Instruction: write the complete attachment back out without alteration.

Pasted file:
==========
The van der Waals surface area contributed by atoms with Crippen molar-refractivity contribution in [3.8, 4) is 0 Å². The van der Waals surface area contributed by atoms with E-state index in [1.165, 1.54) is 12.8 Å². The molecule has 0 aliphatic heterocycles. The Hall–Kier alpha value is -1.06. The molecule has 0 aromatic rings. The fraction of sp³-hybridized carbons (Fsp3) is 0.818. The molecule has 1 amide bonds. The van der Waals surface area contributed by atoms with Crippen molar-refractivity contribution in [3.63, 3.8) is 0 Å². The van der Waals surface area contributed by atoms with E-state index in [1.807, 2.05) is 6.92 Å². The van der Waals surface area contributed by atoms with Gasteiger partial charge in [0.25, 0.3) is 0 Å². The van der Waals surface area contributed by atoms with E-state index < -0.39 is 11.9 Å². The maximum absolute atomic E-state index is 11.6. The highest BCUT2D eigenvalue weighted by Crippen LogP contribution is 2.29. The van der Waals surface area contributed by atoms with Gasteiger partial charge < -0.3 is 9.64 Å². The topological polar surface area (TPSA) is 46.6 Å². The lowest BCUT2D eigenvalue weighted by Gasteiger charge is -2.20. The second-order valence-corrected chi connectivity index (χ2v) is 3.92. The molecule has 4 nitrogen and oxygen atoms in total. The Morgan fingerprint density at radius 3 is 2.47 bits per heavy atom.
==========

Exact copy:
The van der Waals surface area contributed by atoms with Crippen molar-refractivity contribution in [3.8, 4) is 0 Å². The van der Waals surface area contributed by atoms with E-state index in [1.165, 1.54) is 12.8 Å². The molecule has 0 aliphatic heterocycles. The Hall–Kier alpha value is -1.06. The molecule has 0 aromatic rings. The fraction of sp³-hybridized carbons (Fsp3) is 0.818. The molecule has 1 amide bonds. The van der Waals surface area contributed by atoms with Crippen molar-refractivity contribution in [3.63, 3.8) is 0 Å². The van der Waals surface area contributed by atoms with E-state index in [1.807, 2.05) is 6.92 Å². The van der Waals surface area contributed by atoms with Gasteiger partial charge in [0.25, 0.3) is 0 Å². The van der Waals surface area contributed by atoms with E-state index < -0.39 is 11.9 Å². The maximum absolute atomic E-state index is 11.6. The highest BCUT2D eigenvalue weighted by Crippen LogP contribution is 2.29. The van der Waals surface area contributed by atoms with Gasteiger partial charge < -0.3 is 9.64 Å². The topological polar surface area (TPSA) is 46.6 Å². The lowest BCUT2D eigenvalue weighted by Gasteiger charge is -2.20. The second-order valence-corrected chi connectivity index (χ2v) is 3.92. The molecule has 4 nitrogen and oxygen atoms in total. The Morgan fingerprint density at radius 3 is 2.47 bits per heavy atom.